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April 2017

Trump cards: What kind of hand will Canada be dealt?

How the Trump presidency is impacting cross-border trade relations and the effect on Canadian and global economies.

Trade Relations with Trump Ever since the now infamous “handshake” during the initial meeting between Donald Trump and Justin Trudeau, political pundits have been curious as to how relations would develop. What started out with words of mutual admiration between the two leaders back in February has deteriorated into more protectionist language, particularly from the American president, as trade negotiations heat up.

Trump’s first few months

Since President Trump took office back in late January 2017, the administration’s tenure has been subject to a whirlwind of media scrutiny and controversy. From the initial travel ban, to contentious cabinet appointments, hastily conceived laws and “alternative facts”, Trump-related news has dominated the headlines.

How will the Trump Doctrine play out with regard to the North American Free Trade Agreement (NAFTA), immigration, foreign policy, thicker border walls, Canadian softwood lumber production and the “dairy wars” focus on Canada’s supply management system? There is also the reality of the American debt load and the country's significant reliance on China’s continued huge U.S. investments. Ongoing promises to build the “Great Wall of America” on its southern borders will add dramatically to that debt, despite assurances from Trump that Mexico will pay for it.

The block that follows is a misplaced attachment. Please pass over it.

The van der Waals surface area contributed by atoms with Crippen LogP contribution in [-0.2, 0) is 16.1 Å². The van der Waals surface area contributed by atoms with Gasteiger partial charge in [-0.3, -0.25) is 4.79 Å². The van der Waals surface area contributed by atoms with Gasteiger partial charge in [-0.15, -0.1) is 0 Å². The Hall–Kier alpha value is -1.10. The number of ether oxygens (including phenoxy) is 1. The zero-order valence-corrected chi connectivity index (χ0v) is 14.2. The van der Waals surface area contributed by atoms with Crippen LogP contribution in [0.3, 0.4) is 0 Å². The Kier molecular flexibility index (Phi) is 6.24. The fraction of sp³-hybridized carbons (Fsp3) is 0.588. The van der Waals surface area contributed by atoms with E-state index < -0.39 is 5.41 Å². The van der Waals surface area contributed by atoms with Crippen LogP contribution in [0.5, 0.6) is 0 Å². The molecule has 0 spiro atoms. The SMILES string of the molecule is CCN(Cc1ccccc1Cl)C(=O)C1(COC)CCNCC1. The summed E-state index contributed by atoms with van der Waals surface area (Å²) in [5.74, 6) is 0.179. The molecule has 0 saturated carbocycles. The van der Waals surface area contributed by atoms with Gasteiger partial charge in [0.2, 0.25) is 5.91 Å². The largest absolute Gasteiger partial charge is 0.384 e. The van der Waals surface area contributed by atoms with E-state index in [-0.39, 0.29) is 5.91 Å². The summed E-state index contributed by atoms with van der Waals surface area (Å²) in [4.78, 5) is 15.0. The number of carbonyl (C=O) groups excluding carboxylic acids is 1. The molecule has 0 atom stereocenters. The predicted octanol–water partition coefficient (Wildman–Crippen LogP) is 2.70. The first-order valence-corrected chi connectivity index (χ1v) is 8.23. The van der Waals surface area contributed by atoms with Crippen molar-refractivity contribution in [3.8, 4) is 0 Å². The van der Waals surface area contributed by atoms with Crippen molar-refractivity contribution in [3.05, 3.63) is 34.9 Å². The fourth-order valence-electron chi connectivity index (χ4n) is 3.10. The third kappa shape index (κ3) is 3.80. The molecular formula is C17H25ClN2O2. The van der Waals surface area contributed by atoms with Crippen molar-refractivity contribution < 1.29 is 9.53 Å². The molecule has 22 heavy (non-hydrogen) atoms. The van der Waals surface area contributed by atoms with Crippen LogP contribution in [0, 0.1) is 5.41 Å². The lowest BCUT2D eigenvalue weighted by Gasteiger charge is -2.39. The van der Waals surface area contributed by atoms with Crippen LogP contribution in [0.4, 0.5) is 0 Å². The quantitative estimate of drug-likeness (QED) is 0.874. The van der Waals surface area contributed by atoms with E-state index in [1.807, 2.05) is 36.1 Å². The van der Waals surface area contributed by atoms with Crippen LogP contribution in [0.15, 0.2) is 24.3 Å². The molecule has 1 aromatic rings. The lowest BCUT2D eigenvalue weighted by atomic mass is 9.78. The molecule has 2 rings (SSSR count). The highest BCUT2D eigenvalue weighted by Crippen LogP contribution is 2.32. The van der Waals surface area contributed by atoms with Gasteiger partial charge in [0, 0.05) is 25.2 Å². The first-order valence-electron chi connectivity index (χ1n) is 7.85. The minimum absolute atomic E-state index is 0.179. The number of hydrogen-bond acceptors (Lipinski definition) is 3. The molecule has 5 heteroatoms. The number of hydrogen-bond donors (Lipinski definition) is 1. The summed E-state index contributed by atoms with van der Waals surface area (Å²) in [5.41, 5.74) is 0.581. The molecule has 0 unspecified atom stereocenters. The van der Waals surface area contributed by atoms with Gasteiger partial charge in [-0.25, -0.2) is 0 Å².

Conditions on the global stage are no less unsettled. During the election campaign, Trump stated that the U.S. was tired of being the world’s cop and demanded other countries pick up their fair share of the tab. But that hasn’t stopped him from bombing ISIS positions in Afganistan, conducting Tomahawk strikes against government infrastructure in Syria or sending the American “armada” to the shores of North Korea. Even Trump’s apparent cordial relations with Putin and Russia have cooled in recent weeks. While a “might makes right” approach to military intervention may play well to some U.S. citizens, it is doubtful that it’s sustainable without push-back on the world stage.

On the domestic front, Trump has advocated to lower corporate tax rates from 33% to 15%, lower personal taxes with a maximum of three tax brackets, and talked up a planned $1 trillion in infrastructure investment over the next 10 years. While these initiatives will add to the country’s debt load, they are stimulatory in nature and potentially good for trade between Canada and the U.S. If Trump imposes a border tax, it may slow traffic from Canada to the U.S. but that has already undergone a significant reduction due to the state of the loonie. Conversely, the dollar difference has led to much greater tourism and investment in Canada by American citizens. Furthermore, Trump’s approval of the Keystone XL pipeline could prove beneficial to the Canadian energy sector.

What’s next for NAFTA?

One of the areas of greatest concern for Canadians with the Trump platform is NAFTA. President Trump has frequently referred to NAFTA as a “disaster” and threatened to “make some very big changes”.

In recent weeks, Trump’s flurry of complaints about Canada has increased, marking a noticeable change from the early days of his presidency — suddenly, he's complaining less about China and Mexico, and more about his northern neighbour. This is despite the fact that the U.S. trade deficit with Canada is only $11B as compared to its deficits of $347B, $69B, $65B and $63B with China, Japan, Germany and Mexico respectively.

Nonetheless, Canada is a huge trade partner of the U.S. with $545B in annual trade between the countries. Canada sends about three-quarters of its exports to the U.S. and roughly 2.5 million Canadian jobs depend on that trade with 400,000 people a day crossing our shared borders. So renegotiating NAFTA could create major economic setbacks for our country.

Softwood lumber and dairy update